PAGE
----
Between May 1, 2002 and August 13, 2007, as many as 21 search warrants under the Controlled Drugs and Substances Act (CDSA) were executed at 51 Taylor Avenue, and primarily at apartments 10, 11 and 12, resulting in 49 arrests with 119 charges being laid.

Most of the arrests were related to drug charges, however, there had also been numerous individuals charged with violating their bail conditions/probation, as well as criminal charges ranging from robbery and assault to possession of stolen goods. A number of people who had criminal records for breaking and entering were found in the building buying drugs and exchanging stolen good for drugs. In addition, those individuals who were found violating their bail conditions were primarily committing drug offences.

The unlawful activity at 51 Taylor permeated the entire building, inside and out. The principal tenants who resided at 51 Taylor and were primarily responsible for that unlawful activity; were those who resided in apartments 2, 10, 11, and 12. Apartment 9, which was vacant from time to time, as far back, as 2001, was also used as a location in which the criminals went into to consume illicit drugs.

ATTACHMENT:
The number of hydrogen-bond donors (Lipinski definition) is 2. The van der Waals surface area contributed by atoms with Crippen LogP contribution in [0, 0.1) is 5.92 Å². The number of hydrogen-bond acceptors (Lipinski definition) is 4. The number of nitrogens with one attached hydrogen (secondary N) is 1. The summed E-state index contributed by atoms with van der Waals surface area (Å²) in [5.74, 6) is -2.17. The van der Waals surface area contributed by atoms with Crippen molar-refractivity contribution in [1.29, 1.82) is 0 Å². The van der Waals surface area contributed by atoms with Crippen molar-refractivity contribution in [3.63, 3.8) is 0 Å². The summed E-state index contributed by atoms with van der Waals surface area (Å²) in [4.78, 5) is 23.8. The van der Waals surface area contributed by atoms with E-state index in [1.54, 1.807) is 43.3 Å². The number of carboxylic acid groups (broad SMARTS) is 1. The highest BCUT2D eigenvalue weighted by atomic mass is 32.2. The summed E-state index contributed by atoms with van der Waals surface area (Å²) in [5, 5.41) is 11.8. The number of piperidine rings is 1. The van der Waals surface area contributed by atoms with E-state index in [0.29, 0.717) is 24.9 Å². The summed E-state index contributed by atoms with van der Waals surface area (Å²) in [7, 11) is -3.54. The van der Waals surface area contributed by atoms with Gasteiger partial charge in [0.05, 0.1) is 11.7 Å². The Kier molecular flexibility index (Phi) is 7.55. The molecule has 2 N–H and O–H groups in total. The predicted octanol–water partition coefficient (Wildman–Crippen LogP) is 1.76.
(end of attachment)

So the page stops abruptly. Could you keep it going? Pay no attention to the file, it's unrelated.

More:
A tenant by the name of Marcus Hutchings lived in apartment 10 from at least 2001 until he was incarcerated for trafficking/possession of drugs in February 2007. Since May 1, 2002, there had been 20 police occurrences in respect of Hutchings’ apartment, including the execution of 14 search warrants and 36 arrests. He was known to the Police to be consistently involved in the trafficking of crack cocaine and marijuana, particularly from 51 Taylor. He has an extensive criminal record, which includes convictions for possession of controlled substances, possession of stolen property, break and enter, and assault. There is no evidence that Marlowe ever tried to evict him before a verbal notice in January, 2007 despite conversations between Marlowe and police about Hutchings as far back as 2002.